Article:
Agatha, Saint, martyr, one of the most highly venerated virgin martyrs of Christian antiquity, put to death for her steadfast profession of faith in Catania, Sicily. Although it is uncertain in which persecution this took place, we may accept, as probably based on ancient tradition, the evidence of her legendary life, composed at a later date, to the effect that her martyrdom occurred during the persecution of Decius (250-253). Historic certitude attaches merely to the fact of her martyrdom and the public veneration paid her in the Church since primitive times. In the so-called "Martyrologium Hieronymianum" (ed. De Rossi and Duchesne, in Acta SS., November II, 17) and in the ancient Martyrologium Carthaginiense dating from the fifth or sixth century (Ruinart, Acta Sincera, Ratisbon, 1859, 634), the name of St. Agatha is recorded on February 5. In the sixth century Venantius Fortunatus mentions her in his poem on virginity as one of the celebrated Christian virgins and martyrs (Carm., VIII, 4, De Virginitate: Illic Euphemia pariter quoque plaudit Agathe Et Justina simul consociante Thecla, etc.). Among the poems of Pope Damasus published by Merenda and others is a hymn to St. Agatha (P.L., XIII, 403 sqq.; Ihm, Damasi Epigrammata, 75, Leipzig, 1895). However, this poem is not the work of Damasus but the product of an unknown author at a later period, and was evidently meant for the liturgical celebration of the Saint's feast. Its content is drawn from the legend of St. Agatha, and the poem is marked by end-rhyme. From a letter of Pope Gelasius (492-496) to a certain Bishop Victor (Thiel, Epist. Roman. Pont., 495) we learn of a Basilica of St. Agatha in fundo Caclano, i.e., on the estate of that name. The letters of Gregory I make mention of a church of St. Agatha at Rome, in the Subura, with which a diaconia or deacon (q.v.) was connected (Epp., IV, 19; P.L., LXXVII, 688). It was in existence as early as the fifth century, for in the latter half of that century Ricimer enriched it with a mosaic. This same church was given the Arian Goths by Ricimer and was restored to Catholic worship by Pope Gregory I (590-604). Although the martyrdom of St. Agatha is thus authenticated, and her veneration as a saint had even in antiquity spread beyond her native place, we still possess no reliable information concerning the details of her glorious death. It is true that we have the Acts of her martyrdom in two versions, Latin and Greek, the latter deviating from the former (Acta SS., I, February, 595 sqq.). Neither of these recensions, however, can lay any claim to historical credibility, and neither gives the necessary internal evidence that the information it contains rests, even in the more important details, upon genuine tradition. If there is a kernel of historical truth in the narrative, it has not as yet been possible to sift it out from the later embellishments. In their present form the Latin Acts are not older than the sixth century. According to them Agatha, daughter of a distinguished family and remarkable for her beauty of person, was persecuted by the Senator Quintianus with avowals of love. As his proposals were resolutely spurned by the pious Christian virgin, he committed her to the charge of an evil woman, whose seductive arts, however, were baffled by Agatha's unswerving firmness in the Christian faith. Quintianus then had her subjected to various cruel tortures. Especially inhuman seemed his order to have her breasts cut off, a detail which furnished to the Christian medieval iconography the peculiar characteristic of Agatha. But the holy virgin was consoled by a vision of St. Peter, who miraculously cured her. Eventually she succumbed to the repeated cruelties practiced on her. As already stated, these details, in so far as they are based on the Acts, have no claim to historical credibility. Allard also characterizes the Acts as the work of a later author who was more concerned with writing an edifying narrative, abounding in miracles, than in transmitting historical traditions. Both Catania and Palermo claim the honor of being Agatha's birthplace. Her feast is kept on February 5; her office in the Roman Breviary is drawn in part from the Latin Acts. Catania honors St. Agatha as her patron saint., and throughout the region around Mount Etna she is invoked against the eruptions of the volcano, as elsewhere against fire and lightning. In some places bread and water are blessed during Mass on her feast after the Consecration, and called Agatha bread.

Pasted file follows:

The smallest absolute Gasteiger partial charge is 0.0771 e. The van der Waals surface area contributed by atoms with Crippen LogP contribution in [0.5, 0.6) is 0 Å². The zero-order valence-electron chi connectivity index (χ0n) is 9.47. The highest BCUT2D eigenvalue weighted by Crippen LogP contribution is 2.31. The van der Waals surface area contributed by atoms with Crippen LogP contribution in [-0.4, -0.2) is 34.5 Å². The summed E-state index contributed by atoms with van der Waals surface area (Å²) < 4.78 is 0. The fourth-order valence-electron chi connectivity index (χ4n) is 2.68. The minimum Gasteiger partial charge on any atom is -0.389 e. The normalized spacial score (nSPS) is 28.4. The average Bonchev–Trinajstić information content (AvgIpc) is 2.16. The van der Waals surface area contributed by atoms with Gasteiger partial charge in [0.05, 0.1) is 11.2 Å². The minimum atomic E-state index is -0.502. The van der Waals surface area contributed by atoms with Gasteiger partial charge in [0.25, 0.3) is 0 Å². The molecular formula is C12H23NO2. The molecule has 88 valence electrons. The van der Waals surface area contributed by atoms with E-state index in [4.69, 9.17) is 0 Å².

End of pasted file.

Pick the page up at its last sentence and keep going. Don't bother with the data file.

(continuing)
J. P. KIRSCH


discuss this article | send to a friend

Discussion on 'Agatha, Saint'











prev: William Seth Agar William Seth Agar Agathangelus next: Agathangelus

Report translation problem

*Description: Copy and paste the phrase with the problem or describe how the trascription can be fixed.
  * denotes required field
Severity:

Featured

Art Gallery
Art Gallery

Catholic Q & A


Popular Subjects
Top 20 Questions

Ask A Faith Question

Quotable Catholics RSS

"I am a Christian and we commit no wrongdoing."
-- Blandina, slave; repeatedly to her torturers who exhausted themselves in the face of her steadfast faith

Donations

Latest OCE Discussion



Your usage constitutes agreement with User License :: Permissions :: Copyright © 2014, Catholic Answers.
Site last updated Aug 12, 2013